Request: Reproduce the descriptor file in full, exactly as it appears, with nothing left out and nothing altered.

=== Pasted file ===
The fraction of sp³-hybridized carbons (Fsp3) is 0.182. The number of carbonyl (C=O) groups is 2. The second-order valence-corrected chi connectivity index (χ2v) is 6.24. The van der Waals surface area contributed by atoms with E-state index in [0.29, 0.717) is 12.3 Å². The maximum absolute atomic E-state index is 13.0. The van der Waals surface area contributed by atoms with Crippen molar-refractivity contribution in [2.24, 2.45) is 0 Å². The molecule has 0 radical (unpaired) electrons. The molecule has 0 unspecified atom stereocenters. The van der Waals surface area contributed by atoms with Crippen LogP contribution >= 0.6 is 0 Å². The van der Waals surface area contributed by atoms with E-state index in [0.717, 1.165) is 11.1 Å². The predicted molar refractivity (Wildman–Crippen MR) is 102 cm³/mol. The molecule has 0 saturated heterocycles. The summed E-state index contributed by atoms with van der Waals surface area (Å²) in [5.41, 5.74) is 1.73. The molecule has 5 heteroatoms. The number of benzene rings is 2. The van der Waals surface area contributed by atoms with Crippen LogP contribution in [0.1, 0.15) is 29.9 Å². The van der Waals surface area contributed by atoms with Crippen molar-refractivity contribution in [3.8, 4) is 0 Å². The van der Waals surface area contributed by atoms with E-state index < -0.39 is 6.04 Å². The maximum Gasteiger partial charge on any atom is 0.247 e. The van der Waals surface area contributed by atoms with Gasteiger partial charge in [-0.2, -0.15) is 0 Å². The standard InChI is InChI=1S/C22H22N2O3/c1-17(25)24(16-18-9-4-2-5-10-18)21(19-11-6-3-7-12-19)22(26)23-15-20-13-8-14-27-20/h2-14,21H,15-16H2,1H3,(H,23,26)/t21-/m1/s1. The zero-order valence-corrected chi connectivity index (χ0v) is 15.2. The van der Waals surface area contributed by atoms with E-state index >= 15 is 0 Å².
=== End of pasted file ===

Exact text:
The fraction of sp³-hybridized carbons (Fsp3) is 0.182. The number of carbonyl (C=O) groups is 2. The second-order valence-corrected chi connectivity index (χ2v) is 6.24. The van der Waals surface area contributed by atoms with E-state index in [0.29, 0.717) is 12.3 Å². The maximum absolute atomic E-state index is 13.0. The van der Waals surface area contributed by atoms with Crippen molar-refractivity contribution in [2.24, 2.45) is 0 Å². The molecule has 0 radical (unpaired) electrons. The molecule has 0 unspecified atom stereocenters. The van der Waals surface area contributed by atoms with Crippen LogP contribution >= 0.6 is 0 Å². The van der Waals surface area contributed by atoms with E-state index in [0.717, 1.165) is 11.1 Å². The predicted molar refractivity (Wildman–Crippen MR) is 102 cm³/mol. The molecule has 0 saturated heterocycles. The summed E-state index contributed by atoms with van der Waals surface area (Å²) in [5.41, 5.74) is 1.73. The molecule has 5 heteroatoms. The number of benzene rings is 2. The van der Waals surface area contributed by atoms with Crippen LogP contribution in [0.1, 0.15) is 29.9 Å². The van der Waals surface area contributed by atoms with Crippen molar-refractivity contribution in [3.8, 4) is 0 Å². The van der Waals surface area contributed by atoms with E-state index < -0.39 is 6.04 Å². The maximum Gasteiger partial charge on any atom is 0.247 e. The van der Waals surface area contributed by atoms with Gasteiger partial charge in [-0.2, -0.15) is 0 Å². The standard InChI is InChI=1S/C22H22N2O3/c1-17(25)24(16-18-9-4-2-5-10-18)21(19-11-6-3-7-12-19)22(26)23-15-20-13-8-14-27-20/h2-14,21H,15-16H2,1H3,(H,23,26)/t21-/m1/s1. The zero-order valence-corrected chi connectivity index (χ0v) is 15.2. The van der Waals surface area contributed by atoms with E-state index >= 15 is 0 Å².